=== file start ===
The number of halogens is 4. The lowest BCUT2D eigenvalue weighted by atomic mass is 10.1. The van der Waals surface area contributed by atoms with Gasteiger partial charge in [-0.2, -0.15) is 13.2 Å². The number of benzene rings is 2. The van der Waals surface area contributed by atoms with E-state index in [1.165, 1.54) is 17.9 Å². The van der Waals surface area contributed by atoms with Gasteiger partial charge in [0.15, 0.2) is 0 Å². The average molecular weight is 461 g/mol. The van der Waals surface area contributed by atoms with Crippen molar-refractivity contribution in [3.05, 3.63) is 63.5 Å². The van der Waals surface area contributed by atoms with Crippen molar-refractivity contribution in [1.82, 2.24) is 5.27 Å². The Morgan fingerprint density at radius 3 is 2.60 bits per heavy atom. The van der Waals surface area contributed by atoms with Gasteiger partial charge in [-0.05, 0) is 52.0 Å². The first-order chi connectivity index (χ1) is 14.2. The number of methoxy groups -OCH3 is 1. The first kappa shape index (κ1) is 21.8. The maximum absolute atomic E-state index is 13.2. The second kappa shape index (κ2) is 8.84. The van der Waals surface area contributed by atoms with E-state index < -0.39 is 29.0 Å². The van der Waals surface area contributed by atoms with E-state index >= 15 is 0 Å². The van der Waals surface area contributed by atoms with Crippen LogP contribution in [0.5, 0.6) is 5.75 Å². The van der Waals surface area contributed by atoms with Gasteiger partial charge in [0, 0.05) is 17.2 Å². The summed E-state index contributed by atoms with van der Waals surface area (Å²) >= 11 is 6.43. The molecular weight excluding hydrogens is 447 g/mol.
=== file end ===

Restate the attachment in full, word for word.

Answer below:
The number of halogens is 4. The lowest BCUT2D eigenvalue weighted by atomic mass is 10.1. The van der Waals surface area contributed by atoms with Gasteiger partial charge in [-0.2, -0.15) is 13.2 Å². The number of benzene rings is 2. The van der Waals surface area contributed by atoms with E-state index in [1.165, 1.54) is 17.9 Å². The van der Waals surface area contributed by atoms with Gasteiger partial charge in [0.15, 0.2) is 0 Å². The average molecular weight is 461 g/mol. The van der Waals surface area contributed by atoms with Crippen molar-refractivity contribution in [3.05, 3.63) is 63.5 Å². The van der Waals surface area contributed by atoms with Crippen molar-refractivity contribution in [1.82, 2.24) is 5.27 Å². The Morgan fingerprint density at radius 3 is 2.60 bits per heavy atom. The van der Waals surface area contributed by atoms with Gasteiger partial charge in [-0.05, 0) is 52.0 Å². The first-order chi connectivity index (χ1) is 14.2. The number of methoxy groups -OCH3 is 1. The first kappa shape index (κ1) is 21.8. The maximum absolute atomic E-state index is 13.2. The second kappa shape index (κ2) is 8.84. The van der Waals surface area contributed by atoms with E-state index < -0.39 is 29.0 Å². The van der Waals surface area contributed by atoms with E-state index >= 15 is 0 Å². The van der Waals surface area contributed by atoms with Crippen LogP contribution in [0.5, 0.6) is 5.75 Å². The van der Waals surface area contributed by atoms with Gasteiger partial charge in [0, 0.05) is 17.2 Å². The summed E-state index contributed by atoms with van der Waals surface area (Å²) >= 11 is 6.43. The molecular weight excluding hydrogens is 447 g/mol.